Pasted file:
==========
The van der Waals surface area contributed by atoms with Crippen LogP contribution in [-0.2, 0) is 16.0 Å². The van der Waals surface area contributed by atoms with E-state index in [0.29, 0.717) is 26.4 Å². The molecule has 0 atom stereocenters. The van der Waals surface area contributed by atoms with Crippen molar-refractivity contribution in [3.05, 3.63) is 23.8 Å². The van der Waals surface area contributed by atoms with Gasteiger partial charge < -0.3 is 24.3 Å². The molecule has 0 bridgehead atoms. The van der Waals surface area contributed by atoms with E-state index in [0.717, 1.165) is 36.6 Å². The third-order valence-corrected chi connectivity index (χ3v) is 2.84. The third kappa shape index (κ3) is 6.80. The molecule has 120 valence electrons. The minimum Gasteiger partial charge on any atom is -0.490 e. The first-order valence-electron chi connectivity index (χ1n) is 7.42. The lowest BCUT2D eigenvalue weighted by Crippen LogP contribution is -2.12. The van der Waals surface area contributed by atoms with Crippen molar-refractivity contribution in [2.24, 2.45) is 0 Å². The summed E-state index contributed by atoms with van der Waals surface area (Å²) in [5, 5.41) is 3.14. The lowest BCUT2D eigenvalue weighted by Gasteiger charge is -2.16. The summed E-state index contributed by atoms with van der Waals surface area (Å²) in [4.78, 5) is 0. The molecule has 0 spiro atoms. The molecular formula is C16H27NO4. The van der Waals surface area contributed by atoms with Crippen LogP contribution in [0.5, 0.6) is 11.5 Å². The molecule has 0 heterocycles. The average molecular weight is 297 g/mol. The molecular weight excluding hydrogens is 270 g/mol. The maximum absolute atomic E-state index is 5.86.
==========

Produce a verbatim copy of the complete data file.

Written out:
The van der Waals surface area contributed by atoms with Crippen LogP contribution in [-0.2, 0) is 16.0 Å². The van der Waals surface area contributed by atoms with E-state index in [0.29, 0.717) is 26.4 Å². The molecule has 0 atom stereocenters. The van der Waals surface area contributed by atoms with Crippen molar-refractivity contribution in [3.05, 3.63) is 23.8 Å². The van der Waals surface area contributed by atoms with Gasteiger partial charge < -0.3 is 24.3 Å². The molecule has 0 bridgehead atoms. The van der Waals surface area contributed by atoms with E-state index in [0.717, 1.165) is 36.6 Å². The third-order valence-corrected chi connectivity index (χ3v) is 2.84. The third kappa shape index (κ3) is 6.80. The molecule has 120 valence electrons. The minimum Gasteiger partial charge on any atom is -0.490 e. The first-order valence-electron chi connectivity index (χ1n) is 7.42. The lowest BCUT2D eigenvalue weighted by Crippen LogP contribution is -2.12. The van der Waals surface area contributed by atoms with Crippen molar-refractivity contribution in [2.24, 2.45) is 0 Å². The summed E-state index contributed by atoms with van der Waals surface area (Å²) in [5, 5.41) is 3.14. The lowest BCUT2D eigenvalue weighted by Gasteiger charge is -2.16. The summed E-state index contributed by atoms with van der Waals surface area (Å²) in [4.78, 5) is 0. The molecule has 0 spiro atoms. The molecular formula is C16H27NO4. The van der Waals surface area contributed by atoms with Crippen LogP contribution in [0.5, 0.6) is 11.5 Å². The molecule has 0 heterocycles. The average molecular weight is 297 g/mol. The molecular weight excluding hydrogens is 270 g/mol. The maximum absolute atomic E-state index is 5.86.